Speaking of SWF, you can now preview SWF animations in FreeHand -- great for checking your work after animating a blend. (In the past, you had to view your FreeHand-created animations in a browser or the stand-alone Flash player.) A new navigation palette lets you more easily assign links and Flash actions to objects. And what upgrade to FreeHand would be complete without modifications to the pen tool? As always, the changes make the pen behave more like the one in Illustrator.

Execution and Interface

While FreeHand is often first, Macromedia has a tendency to leave a feature unmodified after its introduction, giving Adobe and others ample opportunity to leapfrog. Object transparency, arguably the most important advance in vector-based drawing in the past five years, is an example. FreeHand 8 introduced a very basic transparency option, after CorelDraw but more than a year ahead of Illustrator. Sadly, that's the last time the feature got attention. As a result, compared with Illustrator 9's broad support for transparency and color calculations, FreeHand's small assortment of options seems piddling, inaccessible, and downright archaic.

Nevertheless, as someone who regarded the previous version of FreeHand less enthusiastically than any that came before it ( Reviews, July 2000), I must say that the program appears to be on the mend. Macromedia has obviously attempted to resolve differences between FreeHand on the Mac and its Windows peer. Macromedia loyalists will be glad to know that the new FreeHand bears a stronger resemblance to its siblings Dreamweaver and Flash. And several of the interface problems I've been grumbling about have been remedied: palettes are better organized, icons are more recognizable, and -- good news if you don't have five monitors tethered to your computer -- precious screen real estate is put to better use. In fact, I'd go so far as to say that FreeHand 10's interface, particularly under Mac OS X, is downright pleasing to look at.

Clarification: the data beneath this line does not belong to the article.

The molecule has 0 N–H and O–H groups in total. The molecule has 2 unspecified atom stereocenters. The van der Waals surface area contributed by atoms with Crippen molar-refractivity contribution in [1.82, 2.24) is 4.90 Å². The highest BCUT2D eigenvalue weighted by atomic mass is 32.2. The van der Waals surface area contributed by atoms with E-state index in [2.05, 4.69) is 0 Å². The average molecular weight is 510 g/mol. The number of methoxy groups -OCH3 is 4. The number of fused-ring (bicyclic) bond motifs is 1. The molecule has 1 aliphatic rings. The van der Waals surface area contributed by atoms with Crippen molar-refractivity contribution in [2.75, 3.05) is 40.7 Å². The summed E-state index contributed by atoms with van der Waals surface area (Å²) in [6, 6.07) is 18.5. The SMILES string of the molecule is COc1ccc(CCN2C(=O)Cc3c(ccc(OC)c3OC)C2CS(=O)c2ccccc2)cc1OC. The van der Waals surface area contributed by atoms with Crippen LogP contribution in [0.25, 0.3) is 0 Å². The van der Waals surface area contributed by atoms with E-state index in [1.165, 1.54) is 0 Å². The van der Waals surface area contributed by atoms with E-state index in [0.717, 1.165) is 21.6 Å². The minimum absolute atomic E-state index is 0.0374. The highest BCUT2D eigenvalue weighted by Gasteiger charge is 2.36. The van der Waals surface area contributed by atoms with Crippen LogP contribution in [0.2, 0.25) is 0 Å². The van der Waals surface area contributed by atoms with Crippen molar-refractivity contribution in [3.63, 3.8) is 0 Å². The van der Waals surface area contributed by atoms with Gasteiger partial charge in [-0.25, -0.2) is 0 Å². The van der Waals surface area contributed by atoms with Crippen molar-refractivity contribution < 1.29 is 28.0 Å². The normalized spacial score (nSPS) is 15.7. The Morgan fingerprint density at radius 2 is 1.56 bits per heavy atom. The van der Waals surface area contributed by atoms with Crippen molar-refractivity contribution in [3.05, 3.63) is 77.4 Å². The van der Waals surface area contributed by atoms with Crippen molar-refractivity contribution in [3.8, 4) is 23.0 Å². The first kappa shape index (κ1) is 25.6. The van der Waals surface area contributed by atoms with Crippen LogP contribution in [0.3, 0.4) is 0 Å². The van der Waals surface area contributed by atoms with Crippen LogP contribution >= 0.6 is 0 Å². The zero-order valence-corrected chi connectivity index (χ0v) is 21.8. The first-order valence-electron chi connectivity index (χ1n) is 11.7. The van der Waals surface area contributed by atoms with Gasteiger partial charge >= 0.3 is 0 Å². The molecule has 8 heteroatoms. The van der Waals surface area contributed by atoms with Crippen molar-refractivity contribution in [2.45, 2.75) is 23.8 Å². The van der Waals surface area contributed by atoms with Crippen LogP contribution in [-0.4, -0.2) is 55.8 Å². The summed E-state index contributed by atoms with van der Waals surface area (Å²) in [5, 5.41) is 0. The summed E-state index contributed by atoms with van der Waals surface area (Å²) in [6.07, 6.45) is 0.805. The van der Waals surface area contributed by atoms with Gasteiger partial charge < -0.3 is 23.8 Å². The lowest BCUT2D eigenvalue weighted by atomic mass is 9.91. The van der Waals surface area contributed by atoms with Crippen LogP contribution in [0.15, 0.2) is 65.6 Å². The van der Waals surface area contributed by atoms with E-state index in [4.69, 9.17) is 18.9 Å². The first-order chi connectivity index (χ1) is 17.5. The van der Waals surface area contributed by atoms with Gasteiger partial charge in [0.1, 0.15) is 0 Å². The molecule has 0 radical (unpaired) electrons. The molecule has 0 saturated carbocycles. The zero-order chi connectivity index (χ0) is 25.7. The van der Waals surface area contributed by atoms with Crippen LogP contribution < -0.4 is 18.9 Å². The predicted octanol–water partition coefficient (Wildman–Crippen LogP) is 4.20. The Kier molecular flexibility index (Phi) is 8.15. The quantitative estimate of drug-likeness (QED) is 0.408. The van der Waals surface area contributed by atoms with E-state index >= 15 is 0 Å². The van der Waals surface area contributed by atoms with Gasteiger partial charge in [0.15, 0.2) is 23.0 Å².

Macworld's Buying Advice

For an artist who switches back and forth between Illustrator and FreeHand, Illustrator remains the better program with the more compelling feature set; its live effects alone make it a higher-order drawing program. But FreeHand gets points for speed and stability -- issues that prompted two bug fixes for Illustrator 9. (To evaluate FreeHand 10 in Mac OS X, I ran it for several days straight without a single crash. In the same amount of time, Illustrator 9, running in OS X's Classic environment, went down twice.) FreeHand also offers greater control over screen previews, and it's better at displaying thin black lines, which turn gray in Illustrator 9.

On the other hand, if you're a loyal FreeHand user trying to decide whether to upgrade, the answer is a definite yes. Whether or not you're using OS X, you're sure to appreciate FreeHand 10's improved drawing capabilities and cleaner design.

The Implication of Symbols: After turning the top view of the SUV into a symbol (upper right), I introduced it into my architectural plan with a simple drag and drop. I could then replicate the symbol or export